Environment

Two More Mysterious Siberian Craters Discovered

July 30, 2014 | by Lisa Winter

Photo credit: Newly discovered crater in the Taymyr Peninsula. Credit: Local residents via The Siberian Times

A couple weeks ago, scientists were made aware of a massive crater in the permafrost of Yamal, Siberia. They're currently analyzing the crater to understand the origins of the 30-meter-wide hole, but no definitive cause has been identified. Curiouser and curiouser, two new smaller craters have been discovered that seem to have arisen under similarly mysterious conditions. The Siberian Times reports that one of the craters is also located in Yamal and the other is to the east in the Taymyr Peninsula.

The second Yamal crater is about 15 meters wide and has a small icy lake at the bottom. Unlike the original crater, there were witnesses when this was formed on September 27, 2013, although there is some discrepancy about what happened. Some local residents claim the ground began smoking and then a huge flash of light appeared, while others believe it was caused by a meteorite.

Newly discovered second crater in the Yamal Peninsula in Siberia. Image credit: Press service of the Governor YaNAO, via The Siberian Times

The Taymyr crater was accidentally discovered by herders who nearly fell into it, and there are no eyewitness accounts of how it came to be. It is shaped like a slender cone, with the opening at 4 meters in diameter and reaching depths of 60-100 meters. Scientists aren’t sure what would cause this perfect cone shape, as it doesn’t overtly appear to be manmade or naturally occurring.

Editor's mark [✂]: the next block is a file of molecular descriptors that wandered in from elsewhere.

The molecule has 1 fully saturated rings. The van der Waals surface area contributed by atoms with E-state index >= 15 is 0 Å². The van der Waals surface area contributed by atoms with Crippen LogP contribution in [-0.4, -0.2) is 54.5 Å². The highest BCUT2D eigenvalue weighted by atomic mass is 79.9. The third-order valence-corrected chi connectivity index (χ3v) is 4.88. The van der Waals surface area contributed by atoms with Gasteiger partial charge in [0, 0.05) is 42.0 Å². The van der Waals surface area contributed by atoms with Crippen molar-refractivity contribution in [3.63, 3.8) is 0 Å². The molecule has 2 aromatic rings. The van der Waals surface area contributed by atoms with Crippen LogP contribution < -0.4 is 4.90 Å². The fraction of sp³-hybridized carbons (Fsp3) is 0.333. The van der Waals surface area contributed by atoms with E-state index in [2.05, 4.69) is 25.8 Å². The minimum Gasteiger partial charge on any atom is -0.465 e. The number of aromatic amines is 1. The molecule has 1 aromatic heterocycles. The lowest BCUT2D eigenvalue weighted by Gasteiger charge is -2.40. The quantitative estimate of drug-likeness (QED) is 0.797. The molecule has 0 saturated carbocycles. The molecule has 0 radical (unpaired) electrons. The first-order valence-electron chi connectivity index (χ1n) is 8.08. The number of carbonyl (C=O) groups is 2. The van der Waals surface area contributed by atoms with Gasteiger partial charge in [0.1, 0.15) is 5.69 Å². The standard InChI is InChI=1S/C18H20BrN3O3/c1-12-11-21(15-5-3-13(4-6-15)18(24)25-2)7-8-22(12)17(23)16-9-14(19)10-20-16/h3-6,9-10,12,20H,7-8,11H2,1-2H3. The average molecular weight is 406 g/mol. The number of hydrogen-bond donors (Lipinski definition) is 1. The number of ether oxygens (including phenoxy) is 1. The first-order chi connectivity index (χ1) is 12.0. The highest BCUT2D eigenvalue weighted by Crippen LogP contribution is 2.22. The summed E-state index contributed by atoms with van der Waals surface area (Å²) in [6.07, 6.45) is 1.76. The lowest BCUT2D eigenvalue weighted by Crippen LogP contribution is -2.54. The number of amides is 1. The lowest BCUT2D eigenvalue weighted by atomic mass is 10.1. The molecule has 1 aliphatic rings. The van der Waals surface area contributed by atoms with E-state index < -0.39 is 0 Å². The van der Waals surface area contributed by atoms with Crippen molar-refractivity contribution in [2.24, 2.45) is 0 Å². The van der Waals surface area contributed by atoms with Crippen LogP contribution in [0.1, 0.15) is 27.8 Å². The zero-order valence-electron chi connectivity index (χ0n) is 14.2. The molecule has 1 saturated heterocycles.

Cone-shaped crater in the Taymyr Peninsula. Image credit: Local Residents via The Siberian Times

The original crater set the internet on fire with possible explanations of its origins, including weapons testing, meteorites, and even alien activity. One leading hypothesis involves an explosion of gas that had been trapped underground in the permafrost, especially given its proximity to the largest natural gas reserve in Siberia. The thawing ground would have warmed the methane, increasing pressure until it popped like a cork.

As this area has been particularly affected by climate change and is warmer than it has been in 120,000 years. The rampant thawing may have caused a large pingo, in which frozen ground begins to push up to the surface. As the ground thawed, the pingo could have collapsed, forming the deep hole with water at the bottom. While some preliminary analysis has been completed, scientists won’t speculate on a cause until more study has been completed. Unfortunately, the Arctic is so remote that large portions of it have not been well studied.

If climate change really is the driving force behind these mysterious craters, they could very well happen more frequently. Researchers might be able to predict if/when another crater explosion is likely to appear if they are able to determine a definitive cause. This could be important in protecting people and property in the area. 

[Hat tip: The Siberian Times]

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